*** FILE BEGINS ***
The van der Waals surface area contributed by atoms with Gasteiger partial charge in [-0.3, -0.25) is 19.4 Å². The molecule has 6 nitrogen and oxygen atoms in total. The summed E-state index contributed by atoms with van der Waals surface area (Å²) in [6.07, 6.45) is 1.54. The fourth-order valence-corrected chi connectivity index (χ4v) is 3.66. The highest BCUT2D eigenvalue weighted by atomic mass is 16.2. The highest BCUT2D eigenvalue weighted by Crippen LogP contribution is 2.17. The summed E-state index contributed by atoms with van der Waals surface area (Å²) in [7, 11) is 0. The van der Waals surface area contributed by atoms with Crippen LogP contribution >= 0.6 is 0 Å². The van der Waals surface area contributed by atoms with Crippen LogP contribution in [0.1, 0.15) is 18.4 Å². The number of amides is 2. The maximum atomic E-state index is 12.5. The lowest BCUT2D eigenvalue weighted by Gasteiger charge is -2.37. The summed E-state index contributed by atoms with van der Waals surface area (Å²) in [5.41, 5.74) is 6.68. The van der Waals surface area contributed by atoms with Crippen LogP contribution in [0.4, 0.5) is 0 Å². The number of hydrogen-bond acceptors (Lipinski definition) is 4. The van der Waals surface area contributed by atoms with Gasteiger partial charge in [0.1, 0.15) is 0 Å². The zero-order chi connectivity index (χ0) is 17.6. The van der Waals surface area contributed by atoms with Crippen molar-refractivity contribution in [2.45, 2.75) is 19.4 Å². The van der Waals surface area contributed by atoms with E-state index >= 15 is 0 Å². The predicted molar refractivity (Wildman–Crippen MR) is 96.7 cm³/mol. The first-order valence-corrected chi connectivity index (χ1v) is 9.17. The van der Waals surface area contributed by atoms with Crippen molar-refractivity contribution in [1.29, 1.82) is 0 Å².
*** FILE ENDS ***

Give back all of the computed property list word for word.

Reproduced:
The van der Waals surface area contributed by atoms with Gasteiger partial charge in [-0.3, -0.25) is 19.4 Å². The molecule has 6 nitrogen and oxygen atoms in total. The summed E-state index contributed by atoms with van der Waals surface area (Å²) in [6.07, 6.45) is 1.54. The fourth-order valence-corrected chi connectivity index (χ4v) is 3.66. The highest BCUT2D eigenvalue weighted by atomic mass is 16.2. The highest BCUT2D eigenvalue weighted by Crippen LogP contribution is 2.17. The summed E-state index contributed by atoms with van der Waals surface area (Å²) in [7, 11) is 0. The van der Waals surface area contributed by atoms with Crippen LogP contribution >= 0.6 is 0 Å². The van der Waals surface area contributed by atoms with Crippen LogP contribution in [0.1, 0.15) is 18.4 Å². The number of amides is 2. The maximum atomic E-state index is 12.5. The lowest BCUT2D eigenvalue weighted by Gasteiger charge is -2.37. The summed E-state index contributed by atoms with van der Waals surface area (Å²) in [5.41, 5.74) is 6.68. The van der Waals surface area contributed by atoms with Crippen LogP contribution in [0.4, 0.5) is 0 Å². The number of hydrogen-bond acceptors (Lipinski definition) is 4. The van der Waals surface area contributed by atoms with Gasteiger partial charge in [0.1, 0.15) is 0 Å². The zero-order chi connectivity index (χ0) is 17.6. The van der Waals surface area contributed by atoms with Crippen molar-refractivity contribution in [2.45, 2.75) is 19.4 Å². The van der Waals surface area contributed by atoms with E-state index >= 15 is 0 Å². The predicted molar refractivity (Wildman–Crippen MR) is 96.7 cm³/mol. The first-order valence-corrected chi connectivity index (χ1v) is 9.17. The van der Waals surface area contributed by atoms with Crippen molar-refractivity contribution in [1.29, 1.82) is 0 Å².